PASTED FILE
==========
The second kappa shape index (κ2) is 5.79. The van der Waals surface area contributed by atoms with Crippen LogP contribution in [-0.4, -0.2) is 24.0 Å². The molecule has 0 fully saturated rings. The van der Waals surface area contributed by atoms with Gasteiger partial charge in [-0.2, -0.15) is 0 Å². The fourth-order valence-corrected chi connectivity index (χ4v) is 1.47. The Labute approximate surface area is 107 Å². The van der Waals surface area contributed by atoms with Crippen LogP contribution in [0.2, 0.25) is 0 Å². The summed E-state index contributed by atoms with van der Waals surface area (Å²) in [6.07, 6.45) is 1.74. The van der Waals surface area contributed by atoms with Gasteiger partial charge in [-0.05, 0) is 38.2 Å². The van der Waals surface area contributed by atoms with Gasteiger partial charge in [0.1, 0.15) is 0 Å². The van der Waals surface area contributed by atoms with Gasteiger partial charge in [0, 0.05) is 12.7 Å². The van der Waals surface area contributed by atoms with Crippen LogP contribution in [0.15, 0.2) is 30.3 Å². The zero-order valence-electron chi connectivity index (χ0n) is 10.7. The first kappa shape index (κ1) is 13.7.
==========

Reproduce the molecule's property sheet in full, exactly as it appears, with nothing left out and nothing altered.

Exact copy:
The second kappa shape index (κ2) is 5.79. The van der Waals surface area contributed by atoms with Crippen LogP contribution in [-0.4, -0.2) is 24.0 Å². The molecule has 0 fully saturated rings. The van der Waals surface area contributed by atoms with Gasteiger partial charge in [-0.2, -0.15) is 0 Å². The fourth-order valence-corrected chi connectivity index (χ4v) is 1.47. The Labute approximate surface area is 107 Å². The van der Waals surface area contributed by atoms with Crippen LogP contribution in [0.2, 0.25) is 0 Å². The summed E-state index contributed by atoms with van der Waals surface area (Å²) in [6.07, 6.45) is 1.74. The van der Waals surface area contributed by atoms with Gasteiger partial charge in [-0.05, 0) is 38.2 Å². The van der Waals surface area contributed by atoms with Gasteiger partial charge in [0.1, 0.15) is 0 Å². The van der Waals surface area contributed by atoms with Gasteiger partial charge in [0, 0.05) is 12.7 Å². The van der Waals surface area contributed by atoms with Crippen LogP contribution in [0.15, 0.2) is 30.3 Å². The zero-order valence-electron chi connectivity index (χ0n) is 10.7. The first kappa shape index (κ1) is 13.7.